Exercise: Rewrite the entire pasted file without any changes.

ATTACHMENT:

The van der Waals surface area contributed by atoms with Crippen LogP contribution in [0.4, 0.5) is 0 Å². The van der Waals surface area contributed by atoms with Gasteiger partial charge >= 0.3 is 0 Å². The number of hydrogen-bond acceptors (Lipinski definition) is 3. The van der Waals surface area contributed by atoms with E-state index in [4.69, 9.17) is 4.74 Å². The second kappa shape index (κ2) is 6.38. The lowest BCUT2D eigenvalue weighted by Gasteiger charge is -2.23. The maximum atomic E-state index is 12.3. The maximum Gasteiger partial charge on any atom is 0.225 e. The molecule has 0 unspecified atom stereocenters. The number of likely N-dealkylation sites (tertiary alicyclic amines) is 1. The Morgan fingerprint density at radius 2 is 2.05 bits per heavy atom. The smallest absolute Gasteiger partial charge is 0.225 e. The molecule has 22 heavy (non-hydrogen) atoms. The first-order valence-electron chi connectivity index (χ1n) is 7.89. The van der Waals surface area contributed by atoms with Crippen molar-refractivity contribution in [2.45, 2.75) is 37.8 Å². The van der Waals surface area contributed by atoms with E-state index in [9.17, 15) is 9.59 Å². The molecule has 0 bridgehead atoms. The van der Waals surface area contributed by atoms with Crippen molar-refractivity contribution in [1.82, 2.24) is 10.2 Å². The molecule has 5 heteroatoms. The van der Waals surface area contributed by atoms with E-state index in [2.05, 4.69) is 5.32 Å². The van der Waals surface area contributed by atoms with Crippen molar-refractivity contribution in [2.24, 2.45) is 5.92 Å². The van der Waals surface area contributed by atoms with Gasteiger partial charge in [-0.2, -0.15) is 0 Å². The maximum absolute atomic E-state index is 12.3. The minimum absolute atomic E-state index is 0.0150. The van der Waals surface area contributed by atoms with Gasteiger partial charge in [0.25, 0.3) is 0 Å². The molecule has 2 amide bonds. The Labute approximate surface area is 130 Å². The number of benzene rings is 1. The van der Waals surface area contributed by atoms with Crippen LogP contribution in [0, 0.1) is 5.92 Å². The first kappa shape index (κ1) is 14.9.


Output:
The van der Waals surface area contributed by atoms with Crippen LogP contribution in [0.4, 0.5) is 0 Å². The van der Waals surface area contributed by atoms with Gasteiger partial charge >= 0.3 is 0 Å². The number of hydrogen-bond acceptors (Lipinski definition) is 3. The van der Waals surface area contributed by atoms with E-state index in [4.69, 9.17) is 4.74 Å². The second kappa shape index (κ2) is 6.38. The lowest BCUT2D eigenvalue weighted by Gasteiger charge is -2.23. The maximum atomic E-state index is 12.3. The maximum Gasteiger partial charge on any atom is 0.225 e. The molecule has 0 unspecified atom stereocenters. The number of likely N-dealkylation sites (tertiary alicyclic amines) is 1. The Morgan fingerprint density at radius 2 is 2.05 bits per heavy atom. The smallest absolute Gasteiger partial charge is 0.225 e. The molecule has 22 heavy (non-hydrogen) atoms. The first-order valence-electron chi connectivity index (χ1n) is 7.89. The van der Waals surface area contributed by atoms with Crippen molar-refractivity contribution in [2.45, 2.75) is 37.8 Å². The van der Waals surface area contributed by atoms with E-state index in [9.17, 15) is 9.59 Å². The molecule has 0 bridgehead atoms. The van der Waals surface area contributed by atoms with Crippen molar-refractivity contribution in [1.82, 2.24) is 10.2 Å². The molecule has 5 heteroatoms. The van der Waals surface area contributed by atoms with E-state index in [2.05, 4.69) is 5.32 Å². The van der Waals surface area contributed by atoms with Crippen molar-refractivity contribution in [2.24, 2.45) is 5.92 Å². The van der Waals surface area contributed by atoms with Gasteiger partial charge in [-0.2, -0.15) is 0 Å². The maximum absolute atomic E-state index is 12.3. The minimum absolute atomic E-state index is 0.0150. The van der Waals surface area contributed by atoms with Gasteiger partial charge in [0.25, 0.3) is 0 Å². The molecule has 2 amide bonds. The Labute approximate surface area is 130 Å². The number of benzene rings is 1. The van der Waals surface area contributed by atoms with Crippen LogP contribution in [0, 0.1) is 5.92 Å². The first kappa shape index (κ1) is 14.9.